Foreign airlines have suspended flights into Israel following Palestinian fundamentalist group Hamas’ surprise attack, but Tel Aviv’s largest airport Ben Gurion remains open as Israeli carriers run emergency flights for citizens abroad.
Yesterday evening (8 October), the Izzedine Al-Qassam Brigades, Hamas’ military wing, targeted Ben Gurion with a missile attack, claiming responsibility on Telegram. Unverified social media footage shows further strikes today (9 October).
Arkia Airlines and IsraAir have announced emergency flights to return Israelis abroad to Tel Aviv. El-Al, the country’s flag carrier airline, said it “might cancel flights to places where we don’t have a lot of Israelis to help other Israelis in other places.”
John Grant, Senior Aviation Analyst at OAG, forecasted this will cause a “significant and damaging loss on the [El-Al] airline for some time ahead”.
More than 700 people in Israel and 400 in Gaza have been killed as air strikes and military operations escalate. Thousands more have been injured, and hundreds reportedly taken hostage.
Will Israel suspend air travel?
The Israel Airports Authority (IAA) insists that Ben Gurion airport remains open.
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Dozens of flights have been cancelled as thousands flock to Tel Aviv’s international hub in an attempt to flee the country, which Prime Minister Benjamin Netanyahu declares is “at war” with Palestine.
Questions have been raised over how long the IAA can safely keep Ben Gurion airport open as Hamas launches repeated strikes.
The airport’s closure will only be avoided “as long as the airport authorities can operate the airport safely and without risk to passengers, airlines, employees and aircraft”, said Grant. “This is unlikely to be very long, if at all.”
Earlier today (9 October), Israel’s Defence Minister Yoav Gallant ordered a “complete siege” on the Gaza Strip. Israel controls Gaza’s air space and border crossings and has already cut electricity, fuel and food supply lines.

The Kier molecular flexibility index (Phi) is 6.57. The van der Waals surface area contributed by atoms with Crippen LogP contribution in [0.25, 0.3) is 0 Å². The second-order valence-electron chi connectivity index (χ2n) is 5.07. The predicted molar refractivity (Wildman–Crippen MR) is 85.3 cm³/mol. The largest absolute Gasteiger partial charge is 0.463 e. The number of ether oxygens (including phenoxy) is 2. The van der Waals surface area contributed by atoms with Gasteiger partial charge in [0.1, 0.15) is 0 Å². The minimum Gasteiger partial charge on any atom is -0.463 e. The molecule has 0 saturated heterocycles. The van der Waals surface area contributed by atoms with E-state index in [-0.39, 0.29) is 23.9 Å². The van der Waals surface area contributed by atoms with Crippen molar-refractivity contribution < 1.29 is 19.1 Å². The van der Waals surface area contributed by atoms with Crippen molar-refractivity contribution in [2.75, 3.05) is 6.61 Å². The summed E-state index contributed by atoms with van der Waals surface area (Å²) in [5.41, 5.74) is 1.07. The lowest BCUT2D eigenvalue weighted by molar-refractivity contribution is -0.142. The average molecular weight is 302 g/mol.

60,000 passengers passed through Ben Gurion airport yesterday (8 October). The IAA announced that only Terminal 3 is operating while Terminal 1 is temporarily closed.
Border closures or religious rights?
The government’s continued offer of emergency flights for Israelis abroad is motivated in part by the ‘Law of Return’. Also known as the Right of Aliyah, this law gives “every Jew in the world the right to settle in Israel” and has been enshrined in Israel’s constitution since 1950.
The Israeli government is attempting to counterbalance this religious right with national security interests.
“Israel declaring a national state of emergency means borders could close at very short notice,” said Nicholas Wyatt, Head of Analysis for GlobalData Travel and Tourism. “This, along with the obvious safety concerns, will deter many travellers.”
Wyatt pointed to foreign governments’ travel advisory warnings as another factor behind cancellations.
“The UK is advising against all but essential travel to Israel and the Occupied Palestinian Territories, while the US has issued a ‘Do not travel to’ advisory for Gaza, and an ‘exercise increased caution’ advisory for Israel”, he said.
“In the past, most travellers have taken heed of such advisories.”
Qatar’s foreign ministry is reportedly attempting to serve as mediator in talks between Hamas and Israeli officials.
All eyes now look to the Israeli security forces’ decision on international air travel amid what Tel-Aviv’s ambassador to the United Nations Gilad Erdan has called “Israel’s 9/11”.
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